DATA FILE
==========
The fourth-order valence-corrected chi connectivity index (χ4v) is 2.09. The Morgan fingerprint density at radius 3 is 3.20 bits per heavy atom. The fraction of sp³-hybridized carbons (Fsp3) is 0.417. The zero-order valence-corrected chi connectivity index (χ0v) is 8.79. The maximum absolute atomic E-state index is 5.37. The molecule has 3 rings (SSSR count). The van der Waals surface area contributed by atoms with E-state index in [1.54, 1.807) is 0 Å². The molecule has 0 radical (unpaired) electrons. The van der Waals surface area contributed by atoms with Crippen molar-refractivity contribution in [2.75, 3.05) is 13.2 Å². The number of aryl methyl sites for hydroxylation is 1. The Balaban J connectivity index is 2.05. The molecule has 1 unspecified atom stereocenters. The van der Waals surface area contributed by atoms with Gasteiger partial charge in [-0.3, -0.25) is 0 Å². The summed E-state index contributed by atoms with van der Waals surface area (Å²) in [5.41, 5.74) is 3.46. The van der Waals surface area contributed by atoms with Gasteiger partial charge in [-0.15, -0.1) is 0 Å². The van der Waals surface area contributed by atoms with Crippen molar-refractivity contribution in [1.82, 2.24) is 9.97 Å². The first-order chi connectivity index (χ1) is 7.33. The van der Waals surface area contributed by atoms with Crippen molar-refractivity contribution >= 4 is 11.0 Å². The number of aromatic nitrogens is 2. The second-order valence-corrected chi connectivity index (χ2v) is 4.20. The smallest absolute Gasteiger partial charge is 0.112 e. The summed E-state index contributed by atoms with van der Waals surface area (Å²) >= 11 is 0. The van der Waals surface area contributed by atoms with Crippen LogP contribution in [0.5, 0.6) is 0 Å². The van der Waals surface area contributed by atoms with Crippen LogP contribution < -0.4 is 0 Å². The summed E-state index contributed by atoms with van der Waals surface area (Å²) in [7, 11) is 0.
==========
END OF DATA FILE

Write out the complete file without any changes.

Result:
The fourth-order valence-corrected chi connectivity index (χ4v) is 2.09. The Morgan fingerprint density at radius 3 is 3.20 bits per heavy atom. The fraction of sp³-hybridized carbons (Fsp3) is 0.417. The zero-order valence-corrected chi connectivity index (χ0v) is 8.79. The maximum absolute atomic E-state index is 5.37. The molecule has 3 rings (SSSR count). The van der Waals surface area contributed by atoms with E-state index in [1.54, 1.807) is 0 Å². The molecule has 0 radical (unpaired) electrons. The van der Waals surface area contributed by atoms with Crippen molar-refractivity contribution in [2.75, 3.05) is 13.2 Å². The number of aryl methyl sites for hydroxylation is 1. The Balaban J connectivity index is 2.05. The molecule has 1 unspecified atom stereocenters. The van der Waals surface area contributed by atoms with Gasteiger partial charge in [-0.3, -0.25) is 0 Å². The summed E-state index contributed by atoms with van der Waals surface area (Å²) in [5.41, 5.74) is 3.46. The van der Waals surface area contributed by atoms with Gasteiger partial charge in [-0.15, -0.1) is 0 Å². The van der Waals surface area contributed by atoms with Crippen molar-refractivity contribution in [1.82, 2.24) is 9.97 Å². The first-order chi connectivity index (χ1) is 7.33. The van der Waals surface area contributed by atoms with Crippen molar-refractivity contribution >= 4 is 11.0 Å². The number of aromatic nitrogens is 2. The second-order valence-corrected chi connectivity index (χ2v) is 4.20. The smallest absolute Gasteiger partial charge is 0.112 e. The summed E-state index contributed by atoms with van der Waals surface area (Å²) >= 11 is 0. The van der Waals surface area contributed by atoms with Crippen LogP contribution in [0.5, 0.6) is 0 Å². The van der Waals surface area contributed by atoms with Crippen LogP contribution < -0.4 is 0 Å². The summed E-state index contributed by atoms with van der Waals surface area (Å²) in [7, 11) is 0.